When Politics and Baseball Collide

If you had told me 12 years ago that a day would come when I would know who was playing in the American League Champion Series--much less care--I'd have laughed aloud.

I lost my last vestige of interest in professional sports about the same time the Toronto Maple Leafs stopped winning Stanley Cups. Friends were surprised, sometimes irritated, by my indifference to sports. At least my wife was pleased: Here at least was one positive attribute to balance against my many, many other deficiencies as a husband.

All of that changed when my son Nathaniel at age six discovered baseball, and the New York Yankees came into our lives. "Why the Yankees?" is a question to which Nat has never offered a very satisfactory answer. He lived in New York for all of four months, through which entire time he could not walk, let alone handle a remote control.

Ridiculous to think that the party affiliation of the president could sway the performance of a sports franchise!

Whatever the origin of the infatuation, a lifelong decision had been made. My son's mental health would rise or fall on the ability of a far-away bench of multi-millionaires to hit a ball with a stick.

In our household, there was one special complicating factor. Since the Eisenhower administration half a century ago, the Yankees have never won a World Series with a Republican in the White House.

Nathaniel was inclined to favour the Republican, George W. Bush, and not only because his parents did. He had heard a speech of George Bush's on television. The speech had addressed the subject of education, and it had included the phrase: "No school across America . . . " Nathaniel did not need to hear one syllable more. He was sold.

But--what if the old rule held true? Would a Bush presidency doom his team. "It's just a coincidence," I insisted.

The rule did hold true. The Yankees, so dominant in the 1990s, fell apart almost as soon as the ballots were recounted in Florida. Year in, year out, they lost and lost again. In 2004, the hated Red Sox up ended them in the American League pennant race--and went on to win the World Series. I happened to be in Boston on the night the Red Sox gained the prize. I can still hear, in painful memory, the sounds of the triumphant car horns in the streets below.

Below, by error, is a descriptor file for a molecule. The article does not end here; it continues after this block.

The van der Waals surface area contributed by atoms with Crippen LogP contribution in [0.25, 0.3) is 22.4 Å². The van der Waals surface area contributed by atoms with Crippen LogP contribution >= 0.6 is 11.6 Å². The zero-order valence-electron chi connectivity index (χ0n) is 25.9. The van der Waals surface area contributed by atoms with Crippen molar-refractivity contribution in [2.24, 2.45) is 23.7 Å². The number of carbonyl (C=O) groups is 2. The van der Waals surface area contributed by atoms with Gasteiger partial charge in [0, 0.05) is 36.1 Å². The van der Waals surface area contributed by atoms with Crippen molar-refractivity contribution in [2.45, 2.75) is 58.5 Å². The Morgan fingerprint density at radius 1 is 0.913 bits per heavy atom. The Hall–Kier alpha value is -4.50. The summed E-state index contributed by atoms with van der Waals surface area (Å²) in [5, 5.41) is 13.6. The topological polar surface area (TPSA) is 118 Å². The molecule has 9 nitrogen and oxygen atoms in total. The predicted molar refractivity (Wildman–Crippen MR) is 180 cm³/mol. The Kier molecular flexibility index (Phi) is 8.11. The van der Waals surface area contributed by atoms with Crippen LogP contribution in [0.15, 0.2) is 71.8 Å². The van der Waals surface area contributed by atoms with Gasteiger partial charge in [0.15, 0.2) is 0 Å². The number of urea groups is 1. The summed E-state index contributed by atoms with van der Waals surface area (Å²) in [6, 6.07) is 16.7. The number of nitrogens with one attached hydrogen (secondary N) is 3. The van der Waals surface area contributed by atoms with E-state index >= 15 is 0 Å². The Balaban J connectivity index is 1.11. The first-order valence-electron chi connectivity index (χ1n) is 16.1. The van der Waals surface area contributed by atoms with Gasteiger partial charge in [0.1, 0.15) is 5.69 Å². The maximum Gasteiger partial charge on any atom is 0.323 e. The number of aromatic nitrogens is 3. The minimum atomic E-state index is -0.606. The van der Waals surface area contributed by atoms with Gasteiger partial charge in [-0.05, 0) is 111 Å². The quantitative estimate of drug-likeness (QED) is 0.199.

Not that I cared personally. I didn't, still don't. But Nat did, and so his mother and I had to. Every autumn through the Bush years, his mother would deliver pep talks, cheering him out of his gloom. And then finally: It was election year 2008. Decision time.

Nat had little use for Barack Obama as a man or candidate: "Making this guy president of the United States is like promoting a little league coach to run a professional league team." Besides, he wasn't old enough to understand the difference between causation and correlation. Ridiculous to think that the party affiliation of the president could sway the performance of a sports franchise!

But now . . . who can be sure? Under the first Democratic president in a decade, the Yankees are heading toward their first championship in a decade.

Gallup has a new poll this week showing another decline in public support for President Obama. The President deserves his lowered numbers too. That stunt abrogating contracts with executives of financial companies alone should knock him down five points. Unemployment is rising, the U.S. dollar is tumbling, Afghanistan is disintegrating, his health-care plans cost too much and his failure to put together a coherent bank-rescue plan is deepening and extending the recession.

On the other hand . . .

Nat and I made the trip to see Game 2 against the Minnesota Twins. As usual, I was bored for most of the first half. But then . . . things got tense. Exciting. And the look on Nat's face when Alex Rodriguez hit a game-saving home run in the 9th inning? The Mastercard people could have made a whole commercial out of that.

I still understand that it's all coincidence. Even Nat understands. Still--if this particular coincidence does reassert itself for the Yankees in 2009--well in that case, I despair of recovering Nat's vote for the Grand Old Party ever again.

David Frum is a resident fellow at AEI.

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About the Author


  • David Frum is the author of six books, most recently, Comeback: Conservatism That Can Win Again (Doubleday, 2007). While at AEI, he studied recent political, generational, and demographic trends. In 2007, the British newspaper Daily Telegraph named him one of America's fifty most influential conservatives. Mr. Frum is a regular commentator on public radio's Marketplace and a columnist for The Week and Canada's National Post.

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